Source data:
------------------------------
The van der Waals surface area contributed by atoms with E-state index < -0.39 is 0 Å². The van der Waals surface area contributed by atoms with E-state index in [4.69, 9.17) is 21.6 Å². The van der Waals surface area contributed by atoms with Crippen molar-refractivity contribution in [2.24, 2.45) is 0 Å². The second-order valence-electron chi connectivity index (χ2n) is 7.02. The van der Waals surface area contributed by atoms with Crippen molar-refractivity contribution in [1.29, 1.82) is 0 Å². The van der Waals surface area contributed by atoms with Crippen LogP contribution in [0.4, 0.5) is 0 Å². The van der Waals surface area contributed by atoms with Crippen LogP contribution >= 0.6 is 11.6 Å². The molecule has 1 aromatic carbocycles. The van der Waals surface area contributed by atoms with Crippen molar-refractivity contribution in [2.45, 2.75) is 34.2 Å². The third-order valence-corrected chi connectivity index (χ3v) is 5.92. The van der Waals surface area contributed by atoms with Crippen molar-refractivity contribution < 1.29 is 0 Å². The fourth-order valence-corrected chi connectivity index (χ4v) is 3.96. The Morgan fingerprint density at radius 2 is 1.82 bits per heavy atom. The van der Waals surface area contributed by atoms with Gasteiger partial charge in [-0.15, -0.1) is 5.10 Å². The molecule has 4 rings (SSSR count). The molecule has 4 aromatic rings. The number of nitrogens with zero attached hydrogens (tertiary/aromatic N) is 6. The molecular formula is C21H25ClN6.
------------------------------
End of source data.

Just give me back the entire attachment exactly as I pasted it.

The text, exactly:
The van der Waals surface area contributed by atoms with E-state index < -0.39 is 0 Å². The van der Waals surface area contributed by atoms with E-state index in [4.69, 9.17) is 21.6 Å². The van der Waals surface area contributed by atoms with Crippen molar-refractivity contribution in [2.24, 2.45) is 0 Å². The second-order valence-electron chi connectivity index (χ2n) is 7.02. The van der Waals surface area contributed by atoms with Crippen molar-refractivity contribution in [1.29, 1.82) is 0 Å². The van der Waals surface area contributed by atoms with Crippen LogP contribution in [0.4, 0.5) is 0 Å². The van der Waals surface area contributed by atoms with Crippen LogP contribution >= 0.6 is 11.6 Å². The molecule has 1 aromatic carbocycles. The van der Waals surface area contributed by atoms with Crippen molar-refractivity contribution in [2.45, 2.75) is 34.2 Å². The third-order valence-corrected chi connectivity index (χ3v) is 5.92. The van der Waals surface area contributed by atoms with Crippen molar-refractivity contribution < 1.29 is 0 Å². The fourth-order valence-corrected chi connectivity index (χ4v) is 3.96. The Morgan fingerprint density at radius 2 is 1.82 bits per heavy atom. The van der Waals surface area contributed by atoms with Gasteiger partial charge in [-0.15, -0.1) is 5.10 Å². The molecule has 4 rings (SSSR count). The molecule has 4 aromatic rings. The number of nitrogens with zero attached hydrogens (tertiary/aromatic N) is 6. The molecular formula is C21H25ClN6.